Supreme Court Calls on Florida Legislature to Legalize Right of Undocumented Immigrant “Dreamers” To Practice Law
FlaglerLive | March 7, 2014
The Florida Supreme Court unanimously ruled on Thursday that undocumented immigrants cannot be admitted to The Florida Bar, calling on the Legislature to change state law to allow so-called “Dreamers” to become attorneys.
Jose Godinez-Samperio, who came to the United States at age 9 from Mexico and later graduated from law school at Florida State University, passed the Bar exam more than two years ago. The Florida Board of Bar Examiners asked the court for an opinion about whether Godinez-Samperio and other undocumented immigrants are eligible to practice law in the state.
Godinez-Samperio’s lawyers argued that, because he had received a status known as “Deferred Action for Childhood Arrivals” from the Obama administration and would not be deported, the Eagle Scout and high school valedictorian should be permitted to become a lawyer.
But despite his long list of accomplishments, the court ruled that Godinez-Samperio cannot be admitted to the bar unless the Florida Legislature changes state law, as California lawmakers did last year. Federal law prevents undocumented immigrants from receiving certain state public “benefits,” including professional licenses, unless states enact laws to allow certain classes of immigrants to receive those benefits, the court decided. California recently became the first state in the country to allow undocumented immigrants to receive law licenses based on a similar case.
The deferred status granted to students like Godinez-Samperio — called “Dreamers” because of federal legislation known as the “Dream Act” — is not the equivalent of permanent U.S. citizenship and “does not provide a path to permanent resident status or U.S. citizenship,” the court ruled.
“These policies do not provide this court with legal authority to disregard the laws currently enacted by Congress and admit unauthorized immigrants into Florida Bar membership,” the majority wrote in an 11-page opinion.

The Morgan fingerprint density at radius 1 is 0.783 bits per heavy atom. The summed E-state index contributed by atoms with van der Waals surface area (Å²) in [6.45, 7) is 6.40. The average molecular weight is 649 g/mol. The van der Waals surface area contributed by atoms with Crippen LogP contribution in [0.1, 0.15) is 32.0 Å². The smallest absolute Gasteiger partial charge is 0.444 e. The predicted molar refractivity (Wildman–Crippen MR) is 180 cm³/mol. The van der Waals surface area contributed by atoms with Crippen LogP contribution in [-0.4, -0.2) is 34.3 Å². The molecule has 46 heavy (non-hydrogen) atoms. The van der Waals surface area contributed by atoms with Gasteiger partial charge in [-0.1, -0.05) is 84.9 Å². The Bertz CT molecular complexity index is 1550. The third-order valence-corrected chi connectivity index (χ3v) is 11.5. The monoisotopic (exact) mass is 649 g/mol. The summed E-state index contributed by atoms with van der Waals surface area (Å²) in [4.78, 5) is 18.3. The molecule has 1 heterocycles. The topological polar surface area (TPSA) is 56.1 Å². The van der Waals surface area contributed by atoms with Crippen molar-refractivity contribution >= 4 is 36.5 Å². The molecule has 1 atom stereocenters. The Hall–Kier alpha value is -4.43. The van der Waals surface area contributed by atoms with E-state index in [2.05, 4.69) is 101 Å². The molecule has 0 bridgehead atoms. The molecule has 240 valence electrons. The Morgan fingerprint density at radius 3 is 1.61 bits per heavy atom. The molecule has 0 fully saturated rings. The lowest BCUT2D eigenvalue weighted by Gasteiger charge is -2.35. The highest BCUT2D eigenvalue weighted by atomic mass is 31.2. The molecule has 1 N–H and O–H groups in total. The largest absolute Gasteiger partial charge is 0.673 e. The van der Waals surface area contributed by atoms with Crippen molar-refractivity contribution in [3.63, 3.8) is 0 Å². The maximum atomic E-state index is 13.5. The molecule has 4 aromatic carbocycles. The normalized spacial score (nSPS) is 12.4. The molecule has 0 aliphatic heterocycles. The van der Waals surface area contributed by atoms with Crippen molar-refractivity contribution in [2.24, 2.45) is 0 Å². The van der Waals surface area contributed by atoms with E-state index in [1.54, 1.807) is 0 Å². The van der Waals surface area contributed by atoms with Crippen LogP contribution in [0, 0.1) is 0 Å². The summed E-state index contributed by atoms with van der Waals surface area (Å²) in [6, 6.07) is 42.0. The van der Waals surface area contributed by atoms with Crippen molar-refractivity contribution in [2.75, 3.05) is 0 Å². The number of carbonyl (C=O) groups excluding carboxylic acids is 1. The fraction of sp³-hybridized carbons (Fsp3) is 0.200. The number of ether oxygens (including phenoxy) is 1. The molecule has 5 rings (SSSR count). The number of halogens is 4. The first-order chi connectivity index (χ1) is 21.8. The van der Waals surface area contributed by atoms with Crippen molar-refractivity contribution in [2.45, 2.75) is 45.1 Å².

Godinez-Samperio, who works for Gulf Coast Legal Services in Tampa, said he was disappointed and angered by the decision but placed the blame on Congress.
“They have failed to take action on immigration reform. They have failed to take action on Dreamers. And actually I’m feeling outraged at the president as well,” Godinez-Samperio, 26, said in a telephone call with reporters Thursday afternoon.
U.S. Department of Justice lawyers wrote in a brief, filed at the request of the court, that “unlawfully present aliens” like Godinez-Samperio should not be admitted into the Bar.
In a separate lengthy opinion Thursday, Justice Jorge Labarga, who in July will become the state’s first Cuban-American chief justice, “reluctantly” agreed with the majority, writing that “in many respects, the applicant’s life in the United States parallels my own.”
Both were brought to the U.S. as children by their parents “by our hardworking immigrant parents,” learned English, excelled academically and graduated from law school. “Sadly, however, here the similarities end and the perceptions of our accomplishments begin,” Labarga wrote.
Labarga’s family members were welcomed to the country after leaving Cuba in 1963 and “were perceived as defectors from a tyrannical communist regime,” he wrote.
In contrast, Godinez-Samperio, “who is perceived to be a defector from poverty, is viewed negatively because his family sought an opportunity for economic prosperity,” Labarga wrote. “It is this distinction of perception, a distinction that I cannot justify regarding admission to The Florida Bar, that is at the root of Applicant’s situation.”
Labarga urged the Legislature to “remedy the inequities that the unfortunate decision of this court will bring to bear.”
But it is unlikely Florida’s GOP-dominated Legislature would pass such a measure, especially in an election year. Gov. Rick Scott, who is seeking re-election, rode a tea party wave into office four years ago, and his campaign platform then included support for an Arizona-style immigration law.
House Speaker Will Weatherford, R-Wesley Chapel, has made one of his top priorities getting in-state tuition for high school students who are in the country illegally. But Senate President Don Gaetz, R-Niceville, is lukewarm on the issue. Staff for both Weatherford and Gaetz said they were reviewing Thursday’s decision.
Talbot “Sandy” D’Alemberte, a former president of the American Bar Association who represents Godinez-Samperio, also called on the Legislature to act. He pointed out that many other types of Florida licenses do not require citizenship.
“If anybody cares about fairness, the idea of keeping Jose from achieving the credentials which he’s earned to me would be such an injustice they ought not to indulge in,” D’Alemberte, a former lawmaker, said. “Eagle Scout, valedictorian of his high school class, honors graduate from law school, passed the character and fitness exam. What’s missing?”
–Dara Kam, News Service of Florida